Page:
Why relationships with dairy farmers are the key for calf-to-beef finishers
Purchasing calves direct from dairy farmers can have many benefits for calf-to-beef finishers. Firstly, beef farmers know the health status of the dairy herd and they can be confident that the calf has received an adequate amount of colostrum.
They can also be confident that the calf has been managed correctly in terms of milk, calf creep and water in the early days of life, which allow the animal to reach its weight targets in the future months.
It may also be possible for the calf to have received its first vaccinations prior to arriving on the beef finisher’s farm.
One of the major problems on dairy calf-to-beef farms is the purchase of calves that do not reach their growth potential due to disease in the young calf’s life, which results in poor performance in the future.
Thomas and Peter O’Hanrahan – a father-and-son team – are participants in the Teagasc Green Acres Calf to Beef Programme and plan to purchase 180 Friesian, Aberdeen Angus, Hereford and Limousin-cross calves from the dairy herd this year.
Peter puts a lot of emphasis on buying the right calf. He is a firm believer in buying direct off farms and has built up good relationships with dairy farmers in his locality.
Peter purchases the calves from four different farmers within a 10-15 minute radius of the farm. He buys the calves in batches of 10-20 and can train this amount onto an automatic feeder easily.
“I have a relationship built up with four herdowners and I’ve been going back to them for the last couple of years; it suits me and it suits those farmers as well and it’s good to know where I’m buying from.
“You need a good relationship with who you are buying calves off and I try and stick with the same guys. You know the calves have got colostrum and you know where they came from; it just works a lot better for me,” Peter explained.
These relationships maximise the value of the calves to Peter and Thomas and, when they arrive on-farm, they are housed in the correct environment, provided with the correct nutrition and a vaccination programme is implemented.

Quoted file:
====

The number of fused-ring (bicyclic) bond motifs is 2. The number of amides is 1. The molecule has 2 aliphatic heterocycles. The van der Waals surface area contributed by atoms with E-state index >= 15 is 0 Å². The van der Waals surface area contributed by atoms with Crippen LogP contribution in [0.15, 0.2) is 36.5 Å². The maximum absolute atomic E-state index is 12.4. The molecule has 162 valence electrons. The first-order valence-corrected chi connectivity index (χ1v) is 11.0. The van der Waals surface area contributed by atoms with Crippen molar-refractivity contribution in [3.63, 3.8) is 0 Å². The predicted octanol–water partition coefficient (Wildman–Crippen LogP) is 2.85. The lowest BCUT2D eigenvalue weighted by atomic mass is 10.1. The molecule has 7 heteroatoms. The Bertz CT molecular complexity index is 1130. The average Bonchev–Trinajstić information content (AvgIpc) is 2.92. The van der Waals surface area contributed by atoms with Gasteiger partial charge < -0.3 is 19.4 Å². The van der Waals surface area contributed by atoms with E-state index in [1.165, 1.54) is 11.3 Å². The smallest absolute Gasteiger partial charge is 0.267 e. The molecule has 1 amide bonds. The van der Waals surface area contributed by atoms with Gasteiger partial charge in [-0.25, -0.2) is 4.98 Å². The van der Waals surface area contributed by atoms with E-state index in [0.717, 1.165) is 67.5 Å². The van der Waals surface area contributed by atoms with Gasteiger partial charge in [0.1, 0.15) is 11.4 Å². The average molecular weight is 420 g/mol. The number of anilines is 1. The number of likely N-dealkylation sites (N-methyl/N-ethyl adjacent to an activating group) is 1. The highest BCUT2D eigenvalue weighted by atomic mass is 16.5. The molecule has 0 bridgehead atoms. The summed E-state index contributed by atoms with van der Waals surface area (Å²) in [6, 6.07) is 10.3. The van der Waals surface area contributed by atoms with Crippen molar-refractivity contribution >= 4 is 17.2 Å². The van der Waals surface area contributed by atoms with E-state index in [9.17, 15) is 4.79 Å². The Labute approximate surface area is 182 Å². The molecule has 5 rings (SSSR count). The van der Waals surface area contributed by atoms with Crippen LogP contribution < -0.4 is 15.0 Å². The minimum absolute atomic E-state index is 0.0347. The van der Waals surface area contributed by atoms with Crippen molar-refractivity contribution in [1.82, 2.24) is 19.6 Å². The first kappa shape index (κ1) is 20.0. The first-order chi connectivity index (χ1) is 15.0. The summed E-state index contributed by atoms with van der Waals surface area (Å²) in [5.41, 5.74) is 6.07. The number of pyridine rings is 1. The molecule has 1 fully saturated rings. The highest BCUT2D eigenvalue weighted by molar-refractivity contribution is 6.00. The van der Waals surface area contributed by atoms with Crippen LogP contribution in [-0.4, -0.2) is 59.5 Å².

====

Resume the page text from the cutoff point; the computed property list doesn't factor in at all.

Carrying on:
The value of calves from the dairy herd can be improved by more careful selection of the beef sires used in the dairy herd and maximising the number of mature cows bred to beef sires.
Dr. Doreen Corridan from Munster Cattle Breeding Group outlined the benefits of a good relationship and also the possibility to influence the dairy herdowner on the type of sire used.
“It’s in the dairy herdowners interest that beef farmers are successful and they actually make a profit. The dairy herdowner will know each year that he/or she has a market for the calves at two weeks-of-age.
“And, what we are looking at, at the moment, is looking at the type of cow and how we can actually influence that cow to get beef farmers an animal that will leave a profit.
“We’re looking at the EBI to get the sweet spot between the maintenance of the cow and the beef value. We want the dairy herdowner to stay efficient, but there is a balance to be got between the maintenance and the beef figure.
“And then, to influence the type of beef bull he/she uses on the dairy cow. One thing dairy farmers could do is produce all their replacements from maiden heifers as much as possible, which will allow them to use a better type of beef bull on the cow.
“The type of beef bull that is more useful to beef farmers is the one that will leave a good carcass where all of them will meet the minimum specifications,” she concluded.